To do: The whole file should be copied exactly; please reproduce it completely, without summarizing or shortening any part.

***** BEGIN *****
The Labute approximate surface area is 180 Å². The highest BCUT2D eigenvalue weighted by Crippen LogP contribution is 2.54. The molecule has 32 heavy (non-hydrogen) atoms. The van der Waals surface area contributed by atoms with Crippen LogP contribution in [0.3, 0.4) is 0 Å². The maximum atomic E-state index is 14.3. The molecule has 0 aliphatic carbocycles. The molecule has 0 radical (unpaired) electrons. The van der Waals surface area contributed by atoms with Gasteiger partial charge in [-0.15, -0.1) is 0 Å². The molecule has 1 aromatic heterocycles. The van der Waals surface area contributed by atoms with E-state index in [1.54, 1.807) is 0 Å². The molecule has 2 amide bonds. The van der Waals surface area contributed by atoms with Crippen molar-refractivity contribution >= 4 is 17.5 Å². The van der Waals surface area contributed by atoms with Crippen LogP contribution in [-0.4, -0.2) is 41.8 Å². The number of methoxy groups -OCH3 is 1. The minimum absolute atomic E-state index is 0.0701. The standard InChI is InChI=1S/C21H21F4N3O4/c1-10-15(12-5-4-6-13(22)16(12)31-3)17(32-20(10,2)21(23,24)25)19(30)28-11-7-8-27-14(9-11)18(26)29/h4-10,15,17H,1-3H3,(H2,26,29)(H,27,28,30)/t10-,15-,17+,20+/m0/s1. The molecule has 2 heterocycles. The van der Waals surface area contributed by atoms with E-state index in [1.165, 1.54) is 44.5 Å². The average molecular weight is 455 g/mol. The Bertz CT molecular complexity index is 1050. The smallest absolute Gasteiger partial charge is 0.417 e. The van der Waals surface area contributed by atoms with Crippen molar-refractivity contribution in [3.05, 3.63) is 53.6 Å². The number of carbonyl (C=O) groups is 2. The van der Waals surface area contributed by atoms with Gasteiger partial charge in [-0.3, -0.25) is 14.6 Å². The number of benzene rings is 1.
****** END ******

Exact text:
The Labute approximate surface area is 180 Å². The highest BCUT2D eigenvalue weighted by Crippen LogP contribution is 2.54. The molecule has 32 heavy (non-hydrogen) atoms. The van der Waals surface area contributed by atoms with Crippen LogP contribution in [0.3, 0.4) is 0 Å². The maximum atomic E-state index is 14.3. The molecule has 0 aliphatic carbocycles. The molecule has 0 radical (unpaired) electrons. The van der Waals surface area contributed by atoms with Gasteiger partial charge in [-0.15, -0.1) is 0 Å². The molecule has 1 aromatic heterocycles. The van der Waals surface area contributed by atoms with E-state index in [1.54, 1.807) is 0 Å². The molecule has 2 amide bonds. The van der Waals surface area contributed by atoms with Crippen molar-refractivity contribution >= 4 is 17.5 Å². The van der Waals surface area contributed by atoms with Crippen LogP contribution in [-0.4, -0.2) is 41.8 Å². The number of methoxy groups -OCH3 is 1. The minimum absolute atomic E-state index is 0.0701. The standard InChI is InChI=1S/C21H21F4N3O4/c1-10-15(12-5-4-6-13(22)16(12)31-3)17(32-20(10,2)21(23,24)25)19(30)28-11-7-8-27-14(9-11)18(26)29/h4-10,15,17H,1-3H3,(H2,26,29)(H,27,28,30)/t10-,15-,17+,20+/m0/s1. The molecule has 2 heterocycles. The van der Waals surface area contributed by atoms with E-state index in [1.165, 1.54) is 44.5 Å². The average molecular weight is 455 g/mol. The Bertz CT molecular complexity index is 1050. The smallest absolute Gasteiger partial charge is 0.417 e. The van der Waals surface area contributed by atoms with Crippen molar-refractivity contribution in [3.05, 3.63) is 53.6 Å². The number of carbonyl (C=O) groups is 2. The van der Waals surface area contributed by atoms with Gasteiger partial charge in [-0.3, -0.25) is 14.6 Å². The number of benzene rings is 1.